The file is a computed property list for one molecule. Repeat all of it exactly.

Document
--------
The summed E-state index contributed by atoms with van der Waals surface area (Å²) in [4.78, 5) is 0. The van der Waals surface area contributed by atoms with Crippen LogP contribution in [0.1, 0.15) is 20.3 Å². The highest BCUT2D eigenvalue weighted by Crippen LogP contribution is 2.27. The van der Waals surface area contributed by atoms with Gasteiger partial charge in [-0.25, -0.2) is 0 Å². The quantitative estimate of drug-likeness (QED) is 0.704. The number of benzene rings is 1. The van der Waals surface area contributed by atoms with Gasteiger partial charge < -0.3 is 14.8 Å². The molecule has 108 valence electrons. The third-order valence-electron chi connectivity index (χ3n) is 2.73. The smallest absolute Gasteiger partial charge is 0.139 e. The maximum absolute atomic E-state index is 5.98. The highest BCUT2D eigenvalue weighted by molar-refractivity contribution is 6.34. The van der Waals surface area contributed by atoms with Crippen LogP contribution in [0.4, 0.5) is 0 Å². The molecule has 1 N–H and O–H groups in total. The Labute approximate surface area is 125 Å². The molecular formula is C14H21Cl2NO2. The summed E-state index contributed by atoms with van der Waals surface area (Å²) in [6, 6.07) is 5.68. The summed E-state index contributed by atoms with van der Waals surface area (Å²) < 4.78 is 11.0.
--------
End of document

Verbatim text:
The summed E-state index contributed by atoms with van der Waals surface area (Å²) in [4.78, 5) is 0. The van der Waals surface area contributed by atoms with Crippen LogP contribution in [0.1, 0.15) is 20.3 Å². The highest BCUT2D eigenvalue weighted by Crippen LogP contribution is 2.27. The van der Waals surface area contributed by atoms with Gasteiger partial charge in [-0.25, -0.2) is 0 Å². The quantitative estimate of drug-likeness (QED) is 0.704. The number of benzene rings is 1. The van der Waals surface area contributed by atoms with Gasteiger partial charge < -0.3 is 14.8 Å². The molecule has 108 valence electrons. The third-order valence-electron chi connectivity index (χ3n) is 2.73. The smallest absolute Gasteiger partial charge is 0.139 e. The maximum absolute atomic E-state index is 5.98. The highest BCUT2D eigenvalue weighted by molar-refractivity contribution is 6.34. The van der Waals surface area contributed by atoms with Crippen LogP contribution in [0.4, 0.5) is 0 Å². The molecule has 1 N–H and O–H groups in total. The Labute approximate surface area is 125 Å². The molecular formula is C14H21Cl2NO2. The summed E-state index contributed by atoms with van der Waals surface area (Å²) in [6, 6.07) is 5.68. The summed E-state index contributed by atoms with van der Waals surface area (Å²) < 4.78 is 11.0.